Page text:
An example is ‘Parte After Parte’ by Big Tril. However, the reach of the music does not confer the status of a star. In fact, more of than not, minimally accepted acts in the mainstream of commercial hubs have bigger claims to stardom than regional stars. The reason is simple; hypervisibility and branding.
When endorsements come, an artist in a commercial hub gets priority because he is known. Capitalism is driven by commercial hubs. Thus, the attention of capitalists is fixated on what’s ‘popping’ in a commercial hub. You cannot be a star without the commercial traits and benefits of a true star.
Without those traits, you only have the looks of a true star - you are not a star. Thus, regional stardom is fugazi thanks to laissez-faire/free market capitalism and neoliberalism.
Just like regional stardom is fugazi, niche acceptance/stardom still isn’t stardom. Despite their reasonably good numbers, alte stars have failed to make any meaningful impact on Nigeria. They have good numbers because their circle and fans arguably have the highest numbers of paid listeners in Nigerian music.
They are elites and they are enlightened. More importantly, they can afford to pay for music. Thus, good numbers isn’t equivalent to adequate circulation in Nigeria. With the efforts of Boomplay, despite the rapid increase in 2019, paid listenership in Nigeria is still less than 25% of the actual number of music lovers.
Thus, numbers and ‘hype’ will never be truly representative of stardom in Nigeria. To that end, they will only be remotely known in other parts of the country. It also makes me agree that these acts need to invest in radio and create detailed plans to involve press in their plans. It’s the only way they get exposure.
Of course, good numbers and hype are great. They will secure you money and position you for endorsement. However, those things might be fickle when the success of the music isn’t backing it up. Thus, the music must be pushed with great detail. ‘Popping guys’ or guys with ‘hype’ in commercial hubs like Lagos cannot afford to get delusional.
They have crave ‘blowing up’ in other parts of the country.
However, I disagree that an artist needs to really invest money into pushing music on radio and tour dates across the country to get accepted. First, that will be ridiculously capital intensive and unnecessarily disadvantageous. An artist cannot essentially work on every part of the country. Lagos is still the most vivid route to stardom.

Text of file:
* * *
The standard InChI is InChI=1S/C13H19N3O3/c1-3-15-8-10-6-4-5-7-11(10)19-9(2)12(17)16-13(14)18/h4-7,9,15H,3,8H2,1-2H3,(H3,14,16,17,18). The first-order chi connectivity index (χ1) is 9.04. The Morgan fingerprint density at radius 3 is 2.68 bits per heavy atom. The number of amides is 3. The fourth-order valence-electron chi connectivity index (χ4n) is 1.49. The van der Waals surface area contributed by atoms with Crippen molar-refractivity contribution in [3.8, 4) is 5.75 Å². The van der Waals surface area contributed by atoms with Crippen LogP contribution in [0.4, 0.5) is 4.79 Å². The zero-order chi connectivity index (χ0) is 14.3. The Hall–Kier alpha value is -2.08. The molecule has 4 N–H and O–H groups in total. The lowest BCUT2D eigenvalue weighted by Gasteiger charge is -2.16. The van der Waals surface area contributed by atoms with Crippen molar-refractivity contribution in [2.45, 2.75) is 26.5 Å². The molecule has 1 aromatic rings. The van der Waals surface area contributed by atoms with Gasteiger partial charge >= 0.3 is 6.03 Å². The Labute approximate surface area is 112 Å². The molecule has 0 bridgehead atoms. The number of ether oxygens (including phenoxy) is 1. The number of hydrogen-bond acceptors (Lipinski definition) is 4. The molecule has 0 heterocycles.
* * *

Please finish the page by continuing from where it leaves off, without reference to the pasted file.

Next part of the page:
What then is the way?
It’s good to target - and be fixated on - commercial hubs like Lagos(especially), but you have to target it the right way. As said earlier, An artist cannot essentially work on every part of the country. What an artist should do is appeal to the mainstream of the commercial hubs like Lagos (again, especially).
If you can, you could also try to appeal to the mainstream of hubs like Port Harcourt, Kaduna, Enugu and Benin. But more importantly, focus on the Lagos mainstream. The reason is simple; if the artist/song pops to the Lagos mainstream, it's more likely to reach other parts of Nigeria than not.
If the Lagos mainstream accepts you, your music is likely to reach other parts of the country than not. People like Buju and Wavy are not especially known because the Lagos mainstream has not accepted them. Of course, you will find exceptions to this theory, but that’s what they will forever be, ‘exceptions.’
Whereas, successful music/artist in the mainstream of regions or niche markets will most likely be unable to get you to other parts.
90% of the time, only commercial hubs like Lagos can make nationally accepted stars. Lagos is the most vibrant hub of youth culture. Socially, everyone in Nigeria looks up to Lagos as the ‘popping place’ filled with cool people. Thus, if it pops in Lagos, people across the country will be subconsciously inclined to test it and accept it.
As sad as it sounds, even though there is vibrant life outside Lagos, the city is still the route to being known in other places. Regions can help you, but the national nature of your stardom and success will forever be in question. Asides that, you will unlikely be unable to lay claim to truly successful singles and capitalist favours.
What is the mainstream?
The mainstream is the sum of a society’s populace outside the minimal elite class. Usually, they represent the majority of any society.
But of course, Lagos is not for everybody. You can decide to do what you are content with. For acts like Buju and Wavy, they might need time to even pop in the Lagos mainstream.